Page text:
There’s something about Mary…


I’ve been debating with some various flavors of Protestants regarding what Catholics believe about Mary.

It hit me that the scene of the Annunciation explains everything…You don’t even have to read the entire passage.  The Angel Gabriel greets Mary “Hail, Full of Grace! The Lord is with thee. Blessed are you among women.”  Those 14 words proclaim the entire Marian body of dogma.

If Mary was blessed among women, we can retranslate this as “Most blessed of all women…”  So let’s take some Biblical examples…We have Eve, Tamar, Ruth, Judith, Mary Magdalen, Mary Clopas, just to name some.  So what was unique about Eve-she was born without sin.  Being more blessed than Eve would indicate that Mary was also born without sin.  What makes her more blessed than Eve is that she obeyed God.  The others, we don’t know if any of them were mothers, but let’s take, for example, your mother.  If Mary is most blessed of all women, she would have special attributes, among them that she would not have relations with a man in order to have a child, and that child would be born without affecting her virginity.  And finally, all women would die, be buried, and their bodies would decay.  Mary being most blessed of all women, would be preserved from this.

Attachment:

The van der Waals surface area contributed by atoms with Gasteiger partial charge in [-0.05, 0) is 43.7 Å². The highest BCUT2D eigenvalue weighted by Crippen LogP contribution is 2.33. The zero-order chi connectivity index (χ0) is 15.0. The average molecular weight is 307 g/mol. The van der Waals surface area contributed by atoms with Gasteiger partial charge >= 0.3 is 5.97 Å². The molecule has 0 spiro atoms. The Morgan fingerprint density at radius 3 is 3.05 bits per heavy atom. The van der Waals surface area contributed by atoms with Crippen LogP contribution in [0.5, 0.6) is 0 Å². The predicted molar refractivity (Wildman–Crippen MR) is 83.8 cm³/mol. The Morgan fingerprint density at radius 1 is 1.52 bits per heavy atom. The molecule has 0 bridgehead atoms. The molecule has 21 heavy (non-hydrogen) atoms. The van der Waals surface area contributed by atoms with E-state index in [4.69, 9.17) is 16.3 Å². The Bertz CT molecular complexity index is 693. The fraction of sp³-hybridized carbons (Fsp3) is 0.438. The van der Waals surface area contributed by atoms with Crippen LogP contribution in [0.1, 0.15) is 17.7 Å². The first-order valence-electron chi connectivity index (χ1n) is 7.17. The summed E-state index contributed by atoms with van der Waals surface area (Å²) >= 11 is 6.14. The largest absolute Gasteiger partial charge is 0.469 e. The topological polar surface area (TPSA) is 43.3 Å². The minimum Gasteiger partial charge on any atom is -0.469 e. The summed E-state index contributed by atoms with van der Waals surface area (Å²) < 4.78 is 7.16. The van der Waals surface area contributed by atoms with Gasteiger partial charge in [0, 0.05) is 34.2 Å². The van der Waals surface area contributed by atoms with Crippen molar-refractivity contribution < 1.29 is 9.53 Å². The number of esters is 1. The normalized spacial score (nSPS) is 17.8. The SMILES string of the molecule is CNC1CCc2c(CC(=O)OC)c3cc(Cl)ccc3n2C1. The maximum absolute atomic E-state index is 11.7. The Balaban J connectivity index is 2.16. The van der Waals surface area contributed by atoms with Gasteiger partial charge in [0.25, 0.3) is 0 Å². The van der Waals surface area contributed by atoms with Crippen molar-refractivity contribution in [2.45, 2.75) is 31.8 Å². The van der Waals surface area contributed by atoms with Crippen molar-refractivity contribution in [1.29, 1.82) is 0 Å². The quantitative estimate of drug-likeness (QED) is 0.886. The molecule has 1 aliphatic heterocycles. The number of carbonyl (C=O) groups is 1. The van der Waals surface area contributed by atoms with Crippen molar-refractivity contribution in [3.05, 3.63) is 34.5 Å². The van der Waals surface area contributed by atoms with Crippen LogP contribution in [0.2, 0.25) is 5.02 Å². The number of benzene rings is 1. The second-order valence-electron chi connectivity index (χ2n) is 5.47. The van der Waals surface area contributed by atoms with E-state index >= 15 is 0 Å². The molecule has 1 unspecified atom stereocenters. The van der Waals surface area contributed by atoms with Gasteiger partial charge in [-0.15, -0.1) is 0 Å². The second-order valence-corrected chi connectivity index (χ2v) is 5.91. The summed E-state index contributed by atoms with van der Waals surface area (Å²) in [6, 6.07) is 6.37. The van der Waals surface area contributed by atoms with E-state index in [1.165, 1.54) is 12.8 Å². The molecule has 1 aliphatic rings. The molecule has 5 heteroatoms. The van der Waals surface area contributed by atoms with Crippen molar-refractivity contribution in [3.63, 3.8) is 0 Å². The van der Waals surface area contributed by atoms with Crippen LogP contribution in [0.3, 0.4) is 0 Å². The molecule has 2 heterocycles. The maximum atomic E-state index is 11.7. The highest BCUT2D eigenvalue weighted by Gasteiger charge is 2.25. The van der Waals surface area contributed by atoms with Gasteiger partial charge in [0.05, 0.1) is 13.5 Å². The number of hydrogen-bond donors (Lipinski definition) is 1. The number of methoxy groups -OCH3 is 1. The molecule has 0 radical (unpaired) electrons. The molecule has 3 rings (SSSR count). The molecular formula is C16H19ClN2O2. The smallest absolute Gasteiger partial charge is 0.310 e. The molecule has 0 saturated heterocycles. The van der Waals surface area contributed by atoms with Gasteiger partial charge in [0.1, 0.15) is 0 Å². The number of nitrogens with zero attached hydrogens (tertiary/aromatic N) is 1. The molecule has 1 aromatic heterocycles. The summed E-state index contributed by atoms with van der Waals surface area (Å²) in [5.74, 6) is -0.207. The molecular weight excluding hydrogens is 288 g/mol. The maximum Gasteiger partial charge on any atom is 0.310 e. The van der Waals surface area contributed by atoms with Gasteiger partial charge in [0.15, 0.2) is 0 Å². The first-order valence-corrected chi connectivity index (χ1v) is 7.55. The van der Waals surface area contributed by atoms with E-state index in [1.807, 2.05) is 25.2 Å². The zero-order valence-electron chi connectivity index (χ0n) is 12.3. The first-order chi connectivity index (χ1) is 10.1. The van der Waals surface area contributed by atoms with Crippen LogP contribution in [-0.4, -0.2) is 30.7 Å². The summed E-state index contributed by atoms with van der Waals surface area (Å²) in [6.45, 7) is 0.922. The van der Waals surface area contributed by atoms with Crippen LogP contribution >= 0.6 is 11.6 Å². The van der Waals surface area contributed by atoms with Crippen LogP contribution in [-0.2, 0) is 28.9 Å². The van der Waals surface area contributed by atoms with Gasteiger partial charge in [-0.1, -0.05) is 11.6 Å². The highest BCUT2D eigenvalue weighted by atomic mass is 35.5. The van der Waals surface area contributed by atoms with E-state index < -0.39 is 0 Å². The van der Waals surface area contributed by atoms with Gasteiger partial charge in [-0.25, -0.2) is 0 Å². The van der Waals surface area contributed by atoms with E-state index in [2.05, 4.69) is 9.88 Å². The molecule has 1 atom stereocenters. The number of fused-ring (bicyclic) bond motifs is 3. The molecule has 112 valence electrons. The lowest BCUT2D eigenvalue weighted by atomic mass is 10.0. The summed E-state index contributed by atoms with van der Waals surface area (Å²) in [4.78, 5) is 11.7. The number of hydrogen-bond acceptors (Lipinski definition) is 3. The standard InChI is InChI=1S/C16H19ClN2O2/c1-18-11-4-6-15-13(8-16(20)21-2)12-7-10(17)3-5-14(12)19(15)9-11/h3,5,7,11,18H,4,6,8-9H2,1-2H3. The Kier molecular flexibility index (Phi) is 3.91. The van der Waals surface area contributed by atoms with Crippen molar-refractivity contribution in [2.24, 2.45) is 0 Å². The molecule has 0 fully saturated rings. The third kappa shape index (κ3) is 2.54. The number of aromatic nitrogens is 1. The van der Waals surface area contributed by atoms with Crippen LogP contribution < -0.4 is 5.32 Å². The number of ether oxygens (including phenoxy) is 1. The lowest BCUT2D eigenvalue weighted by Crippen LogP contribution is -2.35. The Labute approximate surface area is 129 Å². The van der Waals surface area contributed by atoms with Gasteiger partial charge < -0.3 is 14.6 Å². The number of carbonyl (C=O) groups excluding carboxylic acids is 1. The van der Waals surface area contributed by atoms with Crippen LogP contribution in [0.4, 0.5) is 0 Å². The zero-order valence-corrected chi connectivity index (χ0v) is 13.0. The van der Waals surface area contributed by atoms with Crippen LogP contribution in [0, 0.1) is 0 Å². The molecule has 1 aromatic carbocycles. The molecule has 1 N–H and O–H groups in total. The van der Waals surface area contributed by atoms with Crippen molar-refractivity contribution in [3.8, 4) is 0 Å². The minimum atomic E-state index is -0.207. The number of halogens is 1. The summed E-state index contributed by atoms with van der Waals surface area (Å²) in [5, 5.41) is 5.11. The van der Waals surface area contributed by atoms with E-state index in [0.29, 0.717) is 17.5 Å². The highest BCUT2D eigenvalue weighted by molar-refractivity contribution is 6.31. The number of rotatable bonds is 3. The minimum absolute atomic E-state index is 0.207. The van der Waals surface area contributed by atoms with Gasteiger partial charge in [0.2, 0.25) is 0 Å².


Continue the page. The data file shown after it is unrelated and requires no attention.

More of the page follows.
And there you have it.  Blessed among women, as the Angel Gabriel states, means that she doesn’t experience normal human attributes-sin, sexual relations, birth pangs and death.

Protestants try to belittle Mary.  They don’t see her life of sacrifice.  Now, I know that some Catholics take it too far, but this is outside of what the Church teaches.  But there is so much more about Mary.  We know that she is foreshadowed in lots of places in the OT, and also appears again in heaven, alive, in Revelation.

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2 thoughts on “There’s something about Mary…

  1. Yes, 1854 is considered by most to be a long time after Jesus. However, most Christian beliefs, including the Trinity, the Incarnation, and the New Testament Books, took centuries before they were made official Christian beliefs. This does not mean that they were not true, but that they took time to define properly. The same goes for the Immaculate Conception. There were many early Church fathers who believed that Mary was sinless, but it was not the most important issue that needed to be addressed in the early years of the Church. For example, it was more important to discuss Jesus and His divinity than Mary’s complete lack of sin. How could the Church teach about Mary’s lack of sin if they had not yet come to certain conclusions about Jesus’ divinity?

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